Sunak says he has confidence in Met Police chief after protest row

Sunak says he has confidence in Met Police chief after protest row
Sunak says he has confidence in Met Police chief after protest row

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Hind Al Soulia - Riyadh - LONDON — UK Prime Minister Rishi Sunak said he has confidence in Met Police chief Sir Mark Rowley after criticism over how a Jewish man was treated at a pro-Palestinian march.

But the prime minister said Sir Mark still needs to work to rebuild the trust of the Jewish community.

Sir Mark had faced a call to resign after antisemitism campaigner Gideon Falter was called “openly Jewish” by police and threatened with arrest.

The Met has apologized and offered to meet Falter to do so personally.

New footage of the exchange published by Sky News on Sunday shows Falter telling officers he wanted to get to an area on the other side of where pro-Palestinian protesters were marching in London on April 13.

Police officers do not let him pass and instead offer to escort him via another route, avoiding the protesters, so he will be “completely safe”.

During the exchange, an officer claims Falter is being “disingenuous” and was trying to “antagonize” others because he “took it upon himself” to deliberately walk “right into the middle” of the march.

Falter, the head of the Campaign Against Antisemitism who was wearing a kippah, was described by an officer as “openly Jewish”.

He later told the BBC he felt he “was being treated like a criminal for being Jewish” and that police were “curtailing the rights of law-abiding Londoners” to walk wherever they like freely.

Home Secretary James Cleverly and Mayor of London Sadiq Khan are meeting Met Police commissioner Sir Mark for separate talks on Monday.

Speaking at a news conference on Monday, Sunak said: “What happened was clearly wrong and it’s right that they’ve apologized for that.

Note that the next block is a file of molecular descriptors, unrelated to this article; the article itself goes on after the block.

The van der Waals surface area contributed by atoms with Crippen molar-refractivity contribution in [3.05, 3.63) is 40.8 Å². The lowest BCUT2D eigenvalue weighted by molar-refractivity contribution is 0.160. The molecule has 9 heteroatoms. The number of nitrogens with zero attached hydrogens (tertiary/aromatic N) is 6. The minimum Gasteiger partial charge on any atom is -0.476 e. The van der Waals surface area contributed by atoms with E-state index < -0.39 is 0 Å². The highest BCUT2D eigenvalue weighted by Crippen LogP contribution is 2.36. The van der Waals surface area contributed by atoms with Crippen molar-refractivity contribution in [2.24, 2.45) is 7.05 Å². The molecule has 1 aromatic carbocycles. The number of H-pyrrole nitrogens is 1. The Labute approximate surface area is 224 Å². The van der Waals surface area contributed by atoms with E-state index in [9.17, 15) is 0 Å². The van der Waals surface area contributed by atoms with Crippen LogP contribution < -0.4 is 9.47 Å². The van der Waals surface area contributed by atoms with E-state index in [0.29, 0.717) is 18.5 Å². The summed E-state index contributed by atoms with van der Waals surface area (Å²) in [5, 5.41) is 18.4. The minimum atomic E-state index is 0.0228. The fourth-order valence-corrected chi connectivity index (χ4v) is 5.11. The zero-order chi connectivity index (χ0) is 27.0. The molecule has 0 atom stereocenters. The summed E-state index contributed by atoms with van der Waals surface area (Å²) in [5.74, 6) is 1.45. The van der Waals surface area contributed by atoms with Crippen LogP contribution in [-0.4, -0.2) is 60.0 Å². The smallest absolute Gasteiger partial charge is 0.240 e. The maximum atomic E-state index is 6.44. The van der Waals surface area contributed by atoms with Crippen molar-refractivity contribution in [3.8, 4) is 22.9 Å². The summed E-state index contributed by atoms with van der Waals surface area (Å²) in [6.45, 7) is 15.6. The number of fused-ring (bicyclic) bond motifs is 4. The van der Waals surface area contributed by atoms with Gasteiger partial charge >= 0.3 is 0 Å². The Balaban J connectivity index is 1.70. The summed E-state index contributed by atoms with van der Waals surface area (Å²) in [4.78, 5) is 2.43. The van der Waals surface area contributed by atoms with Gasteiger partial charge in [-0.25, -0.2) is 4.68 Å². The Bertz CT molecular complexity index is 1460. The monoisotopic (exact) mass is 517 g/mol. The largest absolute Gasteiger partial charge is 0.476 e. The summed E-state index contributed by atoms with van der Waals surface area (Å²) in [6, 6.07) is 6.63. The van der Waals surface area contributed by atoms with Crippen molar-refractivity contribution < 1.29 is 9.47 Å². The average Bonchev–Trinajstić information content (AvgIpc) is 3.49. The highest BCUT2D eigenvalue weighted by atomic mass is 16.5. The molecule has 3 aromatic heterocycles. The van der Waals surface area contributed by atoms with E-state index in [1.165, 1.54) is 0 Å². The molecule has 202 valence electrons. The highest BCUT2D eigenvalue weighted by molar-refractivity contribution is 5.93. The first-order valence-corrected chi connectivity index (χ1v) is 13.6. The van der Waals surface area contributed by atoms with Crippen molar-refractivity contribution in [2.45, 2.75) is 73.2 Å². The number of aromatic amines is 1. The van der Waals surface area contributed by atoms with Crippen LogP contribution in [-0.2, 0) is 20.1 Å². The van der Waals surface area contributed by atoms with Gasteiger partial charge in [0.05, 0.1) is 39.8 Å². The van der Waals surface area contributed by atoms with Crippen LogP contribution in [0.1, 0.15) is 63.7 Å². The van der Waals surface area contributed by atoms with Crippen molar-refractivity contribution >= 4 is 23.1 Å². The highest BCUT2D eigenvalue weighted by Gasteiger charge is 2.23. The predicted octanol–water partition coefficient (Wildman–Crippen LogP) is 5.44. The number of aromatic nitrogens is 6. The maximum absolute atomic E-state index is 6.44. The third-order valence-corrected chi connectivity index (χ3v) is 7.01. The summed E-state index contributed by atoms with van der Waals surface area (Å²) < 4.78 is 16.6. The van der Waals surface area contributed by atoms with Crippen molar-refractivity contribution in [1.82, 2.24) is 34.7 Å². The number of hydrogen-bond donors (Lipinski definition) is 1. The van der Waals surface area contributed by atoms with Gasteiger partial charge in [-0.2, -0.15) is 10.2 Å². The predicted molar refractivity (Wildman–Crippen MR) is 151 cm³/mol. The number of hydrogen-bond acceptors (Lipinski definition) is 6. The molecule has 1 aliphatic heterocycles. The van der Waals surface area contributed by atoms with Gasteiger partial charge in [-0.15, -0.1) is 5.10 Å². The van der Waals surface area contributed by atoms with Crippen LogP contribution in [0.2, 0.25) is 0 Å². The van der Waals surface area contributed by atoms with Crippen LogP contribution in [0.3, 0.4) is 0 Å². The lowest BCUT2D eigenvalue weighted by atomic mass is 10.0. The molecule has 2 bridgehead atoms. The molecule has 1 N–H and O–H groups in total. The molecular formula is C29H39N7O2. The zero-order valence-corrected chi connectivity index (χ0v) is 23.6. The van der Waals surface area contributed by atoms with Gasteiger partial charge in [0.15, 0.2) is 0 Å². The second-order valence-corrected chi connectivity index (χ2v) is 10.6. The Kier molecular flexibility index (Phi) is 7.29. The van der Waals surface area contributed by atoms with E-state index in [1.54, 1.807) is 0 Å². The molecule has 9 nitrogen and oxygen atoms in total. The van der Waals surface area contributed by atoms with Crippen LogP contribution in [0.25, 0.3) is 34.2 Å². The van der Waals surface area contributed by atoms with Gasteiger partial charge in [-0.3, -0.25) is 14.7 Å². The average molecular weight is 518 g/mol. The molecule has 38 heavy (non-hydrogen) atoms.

“Yes, I do have confidence him but that’s on the basis that he works to rebuild the confidence and trust not just of the Jewish community but the wider public, particularly people in London, but more broadly.

“And you regain that trust and that confidence by making it clear that the police are not tolerating behavior that we would all collectively deem as unacceptable when we see it.”

Falter previously told the BBC “it’s time for Sir Mark Rowley to go” — a call echoed by former home secretary Suella Braverman, who said it shows “the wholesale failure to combat antisemitism” by the police.

Braverman said the police had taken sides at the protest, telling BBC Radio 4’s Today program: “If this march was peaceful, why was a Jewish man not able to cross the street peacefully?”

The Met apologized twice on Friday, and Assistant Commissioner Matt Twist has written to Falter to offer a private meeting to apologize to him personally.

The London Jewish Forum — which includes representatives from the Board of Deputies of British Jews and other Jewish groups — said it met Sir Mark on Monday morning for talks, and that Met officers apologized again.

It said it would meet the police further to discuss the impact of the protests “in terms of disruption and intimidation of the Jewish community”, and urged the police and government to reduce the number of protests and move them to less disruptive locations.

Several politicians have criticized the force’s handling of the exchange, although stopped short of calling for Sir Mark’s resignation.

Deputy Foreign Secretary Andrew Mitchell said the Met’s response was “way over the top”. Labour’s Shadow Home Secretary Yvette Cooper said the incident “clearly wasn’t handled properly” but added Sir Mark was “leading important reforms” to the Met “and it’s really important that we work with the police”.

Former chief superintendent in the Met Police Dal Babu told BBC Breakfast on Monday that the fuller 13-minute clip of the incident showed “a totally different encounter to the one that Falter has reported”.

Babu said the officer’s “openly Jewish” comment was “not acceptable”. But he added: “What you see [Falter] doing is attempting to go against the march, trying to push past the officers, and I think for 13 minutes the officers showed great restraint.

“They offered to take him to a crossing point, they offered to help him and the group he was with the opportunity to cross at a more appropriate place. So the narrative that’s been pushed for the past few days is not accurate.”

Falter told ITV’s Good Morning Britain on Monday that his members often attend pro-Palestinian marches to “force the police to make sure these things are safe for Jewish people” — and he would turn up at the next one.

He said the protests were “so badly policed, that if you are a Jew on the sideline of this thing, they have to threaten you with arrest to get rid of you”. — BBC


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